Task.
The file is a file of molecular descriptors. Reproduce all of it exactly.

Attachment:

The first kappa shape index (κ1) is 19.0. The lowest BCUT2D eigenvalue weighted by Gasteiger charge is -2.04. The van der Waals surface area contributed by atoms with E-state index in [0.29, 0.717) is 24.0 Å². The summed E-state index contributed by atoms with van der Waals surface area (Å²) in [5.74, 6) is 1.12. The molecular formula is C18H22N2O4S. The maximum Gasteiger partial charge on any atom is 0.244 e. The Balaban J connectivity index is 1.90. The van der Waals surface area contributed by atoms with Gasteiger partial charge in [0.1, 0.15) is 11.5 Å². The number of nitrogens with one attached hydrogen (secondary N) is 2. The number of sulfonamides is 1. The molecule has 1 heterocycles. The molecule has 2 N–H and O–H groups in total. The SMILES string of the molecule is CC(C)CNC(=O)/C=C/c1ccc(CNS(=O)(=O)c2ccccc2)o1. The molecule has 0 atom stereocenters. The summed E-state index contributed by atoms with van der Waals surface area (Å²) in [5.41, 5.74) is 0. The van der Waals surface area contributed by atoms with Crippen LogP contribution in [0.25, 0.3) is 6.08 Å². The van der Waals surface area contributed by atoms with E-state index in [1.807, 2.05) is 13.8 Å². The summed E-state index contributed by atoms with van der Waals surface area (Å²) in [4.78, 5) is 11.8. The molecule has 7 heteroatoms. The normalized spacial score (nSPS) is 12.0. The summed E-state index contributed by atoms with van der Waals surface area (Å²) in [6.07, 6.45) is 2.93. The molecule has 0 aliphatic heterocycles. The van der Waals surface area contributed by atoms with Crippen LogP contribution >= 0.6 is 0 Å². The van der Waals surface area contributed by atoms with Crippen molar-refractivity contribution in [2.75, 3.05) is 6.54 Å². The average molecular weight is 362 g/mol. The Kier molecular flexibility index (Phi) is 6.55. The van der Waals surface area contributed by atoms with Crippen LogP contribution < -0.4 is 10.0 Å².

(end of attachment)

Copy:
The first kappa shape index (κ1) is 19.0. The lowest BCUT2D eigenvalue weighted by Gasteiger charge is -2.04. The van der Waals surface area contributed by atoms with E-state index in [0.29, 0.717) is 24.0 Å². The summed E-state index contributed by atoms with van der Waals surface area (Å²) in [5.74, 6) is 1.12. The molecular formula is C18H22N2O4S. The maximum Gasteiger partial charge on any atom is 0.244 e. The Balaban J connectivity index is 1.90. The van der Waals surface area contributed by atoms with Gasteiger partial charge in [0.1, 0.15) is 11.5 Å². The number of nitrogens with one attached hydrogen (secondary N) is 2. The number of sulfonamides is 1. The molecule has 1 heterocycles. The molecule has 2 N–H and O–H groups in total. The SMILES string of the molecule is CC(C)CNC(=O)/C=C/c1ccc(CNS(=O)(=O)c2ccccc2)o1. The molecule has 0 atom stereocenters. The summed E-state index contributed by atoms with van der Waals surface area (Å²) in [5.41, 5.74) is 0. The van der Waals surface area contributed by atoms with Crippen LogP contribution in [0.25, 0.3) is 6.08 Å². The van der Waals surface area contributed by atoms with E-state index in [1.807, 2.05) is 13.8 Å². The summed E-state index contributed by atoms with van der Waals surface area (Å²) in [4.78, 5) is 11.8. The molecule has 7 heteroatoms. The normalized spacial score (nSPS) is 12.0. The summed E-state index contributed by atoms with van der Waals surface area (Å²) in [6.07, 6.45) is 2.93. The molecule has 0 aliphatic heterocycles. The van der Waals surface area contributed by atoms with Crippen LogP contribution >= 0.6 is 0 Å². The van der Waals surface area contributed by atoms with Crippen molar-refractivity contribution in [2.75, 3.05) is 6.54 Å². The average molecular weight is 362 g/mol. The Kier molecular flexibility index (Phi) is 6.55. The van der Waals surface area contributed by atoms with Crippen LogP contribution < -0.4 is 10.0 Å².